Not to be confused with the David Hockney pseudo-documentary of the same name, despite its sympatico love of water and sexuality, this story is about an aging rock star and those she considers part of her closest circle. It is an odd tale with odd people, but compelling.
The film is driven by a solid ensemble. Tilda Swinton (Hail, Caesar!), Matthias Schoenaerts (The Danish Girl), Ralph Fiennes (Kubo and the Two Strings), and Dakota Johnson (Black Mass) converge at a vacation home on an Italian island. Fiennes gets to play one of the most reprehensible individuals I’ve ever seen him portray. But while he makes your skin crawl, he remains utterly above it all on screen, seemingly unaware even though it is almost all calculated in its way. Swinton’s performance is utterly buttoned down in balance to Fiennes’ energy, providing a wonderfully blank pallet to absorb the action around her. Johnson and Schoenaerts have their own bits of spice to add to the mix as well. The relationships and past all get thrown into the pot to simmer. The result feels both realistic and allegorical all at once.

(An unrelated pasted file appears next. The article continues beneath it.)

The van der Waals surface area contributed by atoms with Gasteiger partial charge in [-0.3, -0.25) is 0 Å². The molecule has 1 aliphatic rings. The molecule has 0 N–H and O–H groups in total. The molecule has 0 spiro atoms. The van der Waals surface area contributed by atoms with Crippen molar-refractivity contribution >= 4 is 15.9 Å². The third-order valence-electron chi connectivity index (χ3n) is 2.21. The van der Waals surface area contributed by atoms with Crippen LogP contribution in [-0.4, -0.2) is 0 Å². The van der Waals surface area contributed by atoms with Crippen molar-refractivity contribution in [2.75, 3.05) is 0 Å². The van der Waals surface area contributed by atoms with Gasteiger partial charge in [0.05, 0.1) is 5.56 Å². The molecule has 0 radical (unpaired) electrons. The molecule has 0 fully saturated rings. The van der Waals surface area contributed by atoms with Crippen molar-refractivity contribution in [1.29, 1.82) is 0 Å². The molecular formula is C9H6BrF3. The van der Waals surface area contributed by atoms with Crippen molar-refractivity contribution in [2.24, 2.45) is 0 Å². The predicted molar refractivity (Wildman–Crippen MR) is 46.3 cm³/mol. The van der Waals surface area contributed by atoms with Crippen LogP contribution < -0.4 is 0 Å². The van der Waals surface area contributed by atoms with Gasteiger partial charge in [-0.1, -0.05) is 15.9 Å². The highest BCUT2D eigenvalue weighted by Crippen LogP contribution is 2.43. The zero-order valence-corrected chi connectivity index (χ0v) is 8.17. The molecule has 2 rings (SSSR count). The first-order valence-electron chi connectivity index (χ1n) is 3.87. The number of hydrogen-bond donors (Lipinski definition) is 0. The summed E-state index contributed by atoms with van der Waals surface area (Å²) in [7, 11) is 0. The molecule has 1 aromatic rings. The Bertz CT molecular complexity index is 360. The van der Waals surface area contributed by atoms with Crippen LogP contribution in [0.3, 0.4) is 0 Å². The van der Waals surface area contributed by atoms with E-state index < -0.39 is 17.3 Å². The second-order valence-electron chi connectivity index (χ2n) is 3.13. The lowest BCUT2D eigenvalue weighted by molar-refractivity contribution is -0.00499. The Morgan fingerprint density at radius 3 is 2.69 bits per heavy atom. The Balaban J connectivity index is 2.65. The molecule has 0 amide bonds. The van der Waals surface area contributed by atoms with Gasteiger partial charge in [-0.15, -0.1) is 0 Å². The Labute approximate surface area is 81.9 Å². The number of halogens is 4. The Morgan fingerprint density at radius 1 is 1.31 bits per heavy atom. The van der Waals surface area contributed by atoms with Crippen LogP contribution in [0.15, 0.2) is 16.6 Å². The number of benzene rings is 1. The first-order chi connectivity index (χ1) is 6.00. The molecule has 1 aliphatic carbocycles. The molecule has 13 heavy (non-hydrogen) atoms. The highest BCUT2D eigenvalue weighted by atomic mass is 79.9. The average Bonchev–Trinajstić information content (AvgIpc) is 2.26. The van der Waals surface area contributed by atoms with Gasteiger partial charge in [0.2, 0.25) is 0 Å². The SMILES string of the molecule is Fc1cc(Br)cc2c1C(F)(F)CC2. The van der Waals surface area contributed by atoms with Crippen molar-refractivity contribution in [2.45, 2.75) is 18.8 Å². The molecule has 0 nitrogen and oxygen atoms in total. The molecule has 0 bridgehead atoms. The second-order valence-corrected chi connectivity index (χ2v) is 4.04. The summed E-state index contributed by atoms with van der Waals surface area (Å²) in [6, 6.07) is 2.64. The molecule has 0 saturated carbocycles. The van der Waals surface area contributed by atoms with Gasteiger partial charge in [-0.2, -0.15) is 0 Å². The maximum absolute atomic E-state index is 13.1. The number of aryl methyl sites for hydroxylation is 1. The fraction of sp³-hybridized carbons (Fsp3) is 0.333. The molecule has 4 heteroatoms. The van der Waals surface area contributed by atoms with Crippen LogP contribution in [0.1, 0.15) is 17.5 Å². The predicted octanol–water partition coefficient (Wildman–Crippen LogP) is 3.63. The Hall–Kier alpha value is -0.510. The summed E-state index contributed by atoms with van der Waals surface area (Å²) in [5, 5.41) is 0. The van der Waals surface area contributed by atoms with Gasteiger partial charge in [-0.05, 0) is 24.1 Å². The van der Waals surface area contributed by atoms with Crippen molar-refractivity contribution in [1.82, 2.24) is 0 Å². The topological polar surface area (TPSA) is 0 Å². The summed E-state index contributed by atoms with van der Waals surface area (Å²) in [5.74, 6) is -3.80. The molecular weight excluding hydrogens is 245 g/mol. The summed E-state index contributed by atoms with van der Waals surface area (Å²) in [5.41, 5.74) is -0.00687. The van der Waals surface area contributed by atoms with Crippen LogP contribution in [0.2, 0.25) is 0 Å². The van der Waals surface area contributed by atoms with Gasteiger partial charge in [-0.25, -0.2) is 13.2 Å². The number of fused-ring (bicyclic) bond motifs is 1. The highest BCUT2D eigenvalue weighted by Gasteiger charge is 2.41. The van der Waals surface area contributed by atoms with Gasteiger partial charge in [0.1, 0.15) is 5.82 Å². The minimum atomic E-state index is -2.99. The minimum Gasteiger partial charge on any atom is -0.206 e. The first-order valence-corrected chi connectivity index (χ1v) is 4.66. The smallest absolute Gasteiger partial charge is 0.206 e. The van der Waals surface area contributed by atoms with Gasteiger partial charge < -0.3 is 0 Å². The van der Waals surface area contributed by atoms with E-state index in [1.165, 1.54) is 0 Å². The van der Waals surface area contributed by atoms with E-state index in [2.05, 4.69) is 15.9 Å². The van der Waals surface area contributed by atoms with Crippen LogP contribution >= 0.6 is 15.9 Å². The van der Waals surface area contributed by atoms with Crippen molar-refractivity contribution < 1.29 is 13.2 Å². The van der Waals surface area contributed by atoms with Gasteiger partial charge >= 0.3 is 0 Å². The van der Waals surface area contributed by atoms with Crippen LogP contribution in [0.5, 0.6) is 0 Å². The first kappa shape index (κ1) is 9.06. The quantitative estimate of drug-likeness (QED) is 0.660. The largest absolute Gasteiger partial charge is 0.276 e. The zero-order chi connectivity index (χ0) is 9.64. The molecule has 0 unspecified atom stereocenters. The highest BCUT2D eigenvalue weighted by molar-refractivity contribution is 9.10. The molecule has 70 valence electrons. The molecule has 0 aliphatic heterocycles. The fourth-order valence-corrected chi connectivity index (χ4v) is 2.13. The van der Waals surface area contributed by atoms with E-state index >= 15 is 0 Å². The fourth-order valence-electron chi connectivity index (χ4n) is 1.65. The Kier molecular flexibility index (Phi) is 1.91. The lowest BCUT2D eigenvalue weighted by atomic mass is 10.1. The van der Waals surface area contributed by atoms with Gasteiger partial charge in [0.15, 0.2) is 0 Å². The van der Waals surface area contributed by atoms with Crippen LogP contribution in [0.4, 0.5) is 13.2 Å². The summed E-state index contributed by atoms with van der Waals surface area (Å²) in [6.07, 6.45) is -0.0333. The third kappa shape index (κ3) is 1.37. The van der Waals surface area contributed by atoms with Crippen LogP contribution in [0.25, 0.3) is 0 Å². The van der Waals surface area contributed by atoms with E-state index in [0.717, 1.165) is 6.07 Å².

This is one of director Luca Guadagnino’s first features, but the influence of his documentary background can definitely be felt. The structure of how he tells the story is unique, providing several harshly inter-cut scenes of the past for context. And, unlike most fiction, he allows the story to tell itself without explanation or judgement. By the last frames, you are probably left with more questions than answers, which somehow makes it more intriguing, if not entirely satisfying. But, then again, when is life?